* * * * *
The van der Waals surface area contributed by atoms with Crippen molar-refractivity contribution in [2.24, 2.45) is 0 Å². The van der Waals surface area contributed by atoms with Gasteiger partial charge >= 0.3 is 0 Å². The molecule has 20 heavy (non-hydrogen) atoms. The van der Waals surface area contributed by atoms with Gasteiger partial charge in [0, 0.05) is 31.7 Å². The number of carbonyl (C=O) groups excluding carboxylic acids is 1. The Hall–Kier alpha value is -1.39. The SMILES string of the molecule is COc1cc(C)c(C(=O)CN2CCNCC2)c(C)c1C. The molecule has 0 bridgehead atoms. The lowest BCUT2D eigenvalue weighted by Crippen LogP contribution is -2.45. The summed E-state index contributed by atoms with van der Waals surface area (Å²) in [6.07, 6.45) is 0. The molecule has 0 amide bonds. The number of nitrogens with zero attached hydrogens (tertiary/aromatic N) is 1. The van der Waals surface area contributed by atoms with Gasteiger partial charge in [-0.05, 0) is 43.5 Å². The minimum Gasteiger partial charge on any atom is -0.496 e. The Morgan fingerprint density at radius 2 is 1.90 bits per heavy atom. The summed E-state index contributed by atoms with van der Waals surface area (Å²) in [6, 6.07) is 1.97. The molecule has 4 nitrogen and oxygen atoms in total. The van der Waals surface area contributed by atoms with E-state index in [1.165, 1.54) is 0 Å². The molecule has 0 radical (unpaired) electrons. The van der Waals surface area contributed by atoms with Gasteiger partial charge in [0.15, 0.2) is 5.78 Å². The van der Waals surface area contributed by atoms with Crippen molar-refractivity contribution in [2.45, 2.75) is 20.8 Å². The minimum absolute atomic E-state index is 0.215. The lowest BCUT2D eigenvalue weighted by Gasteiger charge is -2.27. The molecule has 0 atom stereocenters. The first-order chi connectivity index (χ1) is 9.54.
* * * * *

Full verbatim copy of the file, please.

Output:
The van der Waals surface area contributed by atoms with Crippen molar-refractivity contribution in [2.24, 2.45) is 0 Å². The van der Waals surface area contributed by atoms with Gasteiger partial charge >= 0.3 is 0 Å². The molecule has 20 heavy (non-hydrogen) atoms. The van der Waals surface area contributed by atoms with Gasteiger partial charge in [0, 0.05) is 31.7 Å². The number of carbonyl (C=O) groups excluding carboxylic acids is 1. The Hall–Kier alpha value is -1.39. The SMILES string of the molecule is COc1cc(C)c(C(=O)CN2CCNCC2)c(C)c1C. The molecule has 0 bridgehead atoms. The lowest BCUT2D eigenvalue weighted by Crippen LogP contribution is -2.45. The summed E-state index contributed by atoms with van der Waals surface area (Å²) in [6.07, 6.45) is 0. The molecule has 0 amide bonds. The number of nitrogens with zero attached hydrogens (tertiary/aromatic N) is 1. The van der Waals surface area contributed by atoms with Gasteiger partial charge in [-0.05, 0) is 43.5 Å². The minimum Gasteiger partial charge on any atom is -0.496 e. The Morgan fingerprint density at radius 2 is 1.90 bits per heavy atom. The summed E-state index contributed by atoms with van der Waals surface area (Å²) in [6, 6.07) is 1.97. The molecule has 4 nitrogen and oxygen atoms in total. The van der Waals surface area contributed by atoms with E-state index in [1.165, 1.54) is 0 Å². The molecule has 0 radical (unpaired) electrons. The van der Waals surface area contributed by atoms with Gasteiger partial charge in [0.15, 0.2) is 5.78 Å². The van der Waals surface area contributed by atoms with Crippen molar-refractivity contribution in [2.45, 2.75) is 20.8 Å². The minimum absolute atomic E-state index is 0.215. The lowest BCUT2D eigenvalue weighted by Gasteiger charge is -2.27. The molecule has 0 atom stereocenters. The first-order chi connectivity index (χ1) is 9.54.